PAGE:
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A new U.S. Supreme Court ruling that resets the rules for tackling public corruption threatens to undermine the criminal prosecutions of former Attorneys General John Swallow and Mark Shurtleff.

But how deeply depends on which of the two chief prosecutors you ask.

Davis County Attorney Troy Rawlings warned that the high court's decision earlier this week may force him to toss out some of the charges against Shurtleff.

"If we feel we cannot prove the case, or any particular counts beyond a reasonable doubt … we will move to dismiss," a "concerned" Rawlings said.

Salt Lake County District Attorney Sim Gill, whose office is prosecuting Swallow, doesn't want to speculate on the ruling's ultimate reach.

"It's something that we are looking at, of course," Gill said. "Is it an Achilles' heel to our continued prosecution of Mr. Swallow? I would say no."

Shurtleff and Swallow are accused of taking lavish gifts — such as rides on private planes, trips to a luxury Southern California resort and houseboat excursions — from campaign donors and others, some of them embroiled in legal troubles and wanting help from the state's top cops.

In the Supreme Court case, former Virginia Gov. Bob McDonnell was accused of taking loans, gifts and vacations from a well-placed businessman who wanted help dealing with state officials.

U.S. Department of Justice attorneys prosecuted McDonnell under federal bribery statutes and won a conviction. The court reversed that verdict, citing concerns over limiting the way elected officials normally interact with constituents.

Holding meetings, making calls to other state officials or arranging events doesn't cross the line, the justices said.

"The basic compact underlying representative government assumes that public officials will hear from constituents and act appropriately on their concerns," Chief Justice John Roberts wrote.

The line-crossing comes, he added, when an official's response takes the form of an "official act," such as a lawsuit, court proceeding or some other explicit activity.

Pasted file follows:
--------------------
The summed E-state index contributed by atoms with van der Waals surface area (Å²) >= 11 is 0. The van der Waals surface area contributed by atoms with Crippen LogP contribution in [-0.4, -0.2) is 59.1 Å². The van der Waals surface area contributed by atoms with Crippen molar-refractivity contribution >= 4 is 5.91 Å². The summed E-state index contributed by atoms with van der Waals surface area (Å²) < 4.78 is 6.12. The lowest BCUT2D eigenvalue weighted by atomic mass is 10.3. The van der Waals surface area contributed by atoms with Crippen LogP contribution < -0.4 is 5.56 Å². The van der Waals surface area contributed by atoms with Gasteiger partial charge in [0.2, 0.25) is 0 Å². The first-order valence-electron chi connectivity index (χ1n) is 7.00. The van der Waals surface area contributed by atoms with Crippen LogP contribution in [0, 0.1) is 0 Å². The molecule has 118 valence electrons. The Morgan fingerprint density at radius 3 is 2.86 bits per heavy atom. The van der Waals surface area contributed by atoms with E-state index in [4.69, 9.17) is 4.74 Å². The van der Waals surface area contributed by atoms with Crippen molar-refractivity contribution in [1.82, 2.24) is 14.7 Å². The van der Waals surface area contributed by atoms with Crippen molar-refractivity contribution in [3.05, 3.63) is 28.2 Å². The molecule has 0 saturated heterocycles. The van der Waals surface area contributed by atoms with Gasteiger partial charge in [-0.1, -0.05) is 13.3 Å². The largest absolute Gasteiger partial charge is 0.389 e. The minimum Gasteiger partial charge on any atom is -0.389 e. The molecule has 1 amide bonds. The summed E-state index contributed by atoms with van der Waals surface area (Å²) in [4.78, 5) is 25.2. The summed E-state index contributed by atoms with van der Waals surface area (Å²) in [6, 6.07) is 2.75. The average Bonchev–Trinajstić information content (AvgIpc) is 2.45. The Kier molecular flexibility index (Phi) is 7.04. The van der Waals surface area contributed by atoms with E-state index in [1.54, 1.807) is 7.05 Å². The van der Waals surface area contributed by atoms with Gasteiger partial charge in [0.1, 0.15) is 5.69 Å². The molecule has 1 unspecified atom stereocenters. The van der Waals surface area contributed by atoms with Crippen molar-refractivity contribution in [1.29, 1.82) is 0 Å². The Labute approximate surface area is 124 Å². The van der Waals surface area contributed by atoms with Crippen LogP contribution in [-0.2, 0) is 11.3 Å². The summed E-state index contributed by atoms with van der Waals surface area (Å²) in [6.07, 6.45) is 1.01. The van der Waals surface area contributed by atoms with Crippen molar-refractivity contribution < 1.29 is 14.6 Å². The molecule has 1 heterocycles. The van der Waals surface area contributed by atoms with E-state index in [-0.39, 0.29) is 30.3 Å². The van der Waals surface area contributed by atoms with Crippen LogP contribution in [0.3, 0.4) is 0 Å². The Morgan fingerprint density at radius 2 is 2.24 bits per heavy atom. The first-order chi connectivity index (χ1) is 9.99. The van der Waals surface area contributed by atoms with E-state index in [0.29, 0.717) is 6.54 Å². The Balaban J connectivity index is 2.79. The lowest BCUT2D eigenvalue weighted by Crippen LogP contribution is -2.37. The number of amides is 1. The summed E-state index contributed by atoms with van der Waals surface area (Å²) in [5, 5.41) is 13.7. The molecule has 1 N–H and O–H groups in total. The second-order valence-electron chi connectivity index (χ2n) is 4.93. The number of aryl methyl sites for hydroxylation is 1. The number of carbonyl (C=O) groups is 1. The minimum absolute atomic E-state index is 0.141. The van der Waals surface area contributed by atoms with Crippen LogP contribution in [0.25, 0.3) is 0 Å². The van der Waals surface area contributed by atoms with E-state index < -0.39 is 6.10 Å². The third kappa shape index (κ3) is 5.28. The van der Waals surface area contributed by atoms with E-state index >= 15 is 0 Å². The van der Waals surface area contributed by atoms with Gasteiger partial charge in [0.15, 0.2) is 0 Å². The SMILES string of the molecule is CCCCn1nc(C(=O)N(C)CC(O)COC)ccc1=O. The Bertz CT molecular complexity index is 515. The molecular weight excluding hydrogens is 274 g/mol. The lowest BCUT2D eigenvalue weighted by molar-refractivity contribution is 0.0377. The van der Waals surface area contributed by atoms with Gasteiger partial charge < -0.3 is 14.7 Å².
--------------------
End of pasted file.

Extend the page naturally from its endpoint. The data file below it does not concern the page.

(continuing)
"Our concern is not with tawdry tales of Ferraris, Rolexes and ball gowns," Roberts wrote. "It is instead with the broader legal implications of the government's boundless interpretation of the federal bribery statute."

The 8-0 decision could affect the Shurtleff and Swallow cases, along with Utah law, in multiple ways.

"The biggest impact that this case may have on the charges against the two former attorneys general are the standard by which their dealings with potentially shady donors are held to," University of Utah law professor Shima Baradaran Baughman said. "It is possible that due to this ruling, the state courts in Utah will require a stricter standard to prove the charges of corruption and fraud."

The ruling may also push state lawmakers to consider strengthening Utah's gift statute, she said.

Shurtleff and Swallow were charged in July 2014 after a multiyear investigation by state and federal authorities that landed with state prosecutors after the U.S. Department of Justice declined to file charges.

Both men have pleaded not guilty and are awaiting trial. Each faces up to 30 years in prison if convicted.

Three of the seven counts against Shurtleff are for accepting a prohibited gift. His attorney Richard Van Wagoner said he didn't want to comment on the high court's ruling at this time.

Van Wagoner did, however, urge a judge Friday to dismiss the gift counts against his client on grounds unrelated to the McDonnell ruling. (See accompanying story.)

Swallow faces 14 felony and misdemeanor charges — two are gift counts and three are bribery ones.

His lawyer, Scott C. Williams, said all five might be toppled by the McDonnell decision, which he noted sheds light on "the overbroad application of these kind of statutes."

"I see no material difference between Utah statutes and how they would apply in this case and how the federal statute applies in McDonnell," Williams said. "I don't see why it wouldn't be a game changer."

Gill, who had not yet studied the ruling in depth, said the decision applies first to federal law and sets a narrow definition of what official conduct by state officials should be.

"Nothing here says that states cannot prosecute," Gill said, cautioning that jumping to the conclusion that the ruling makes a definitive statement about prosecutions in Utah would be "premature."

For his part, Rawlings said he's not willing to ignore the new "language, logic and legal precedent" set by the decision — even though the court was not scrutinizing Utah's gift laws.

"We don't think Utah's 3rd District Court and-or the Utah appellate courts would ignore it either," he said.

Rawlings believes that compels his office to assess whether the evidence in Shurtleff's case can hold up.

"If, after reviewing the evidence, we feel we can still prove the case legitimately, we will move forward with whatever counts we feel ethically and appropriately survive," he said. "We are not willing to waste time and resources on a prosecution that can't meet the standards set by the Supreme Court."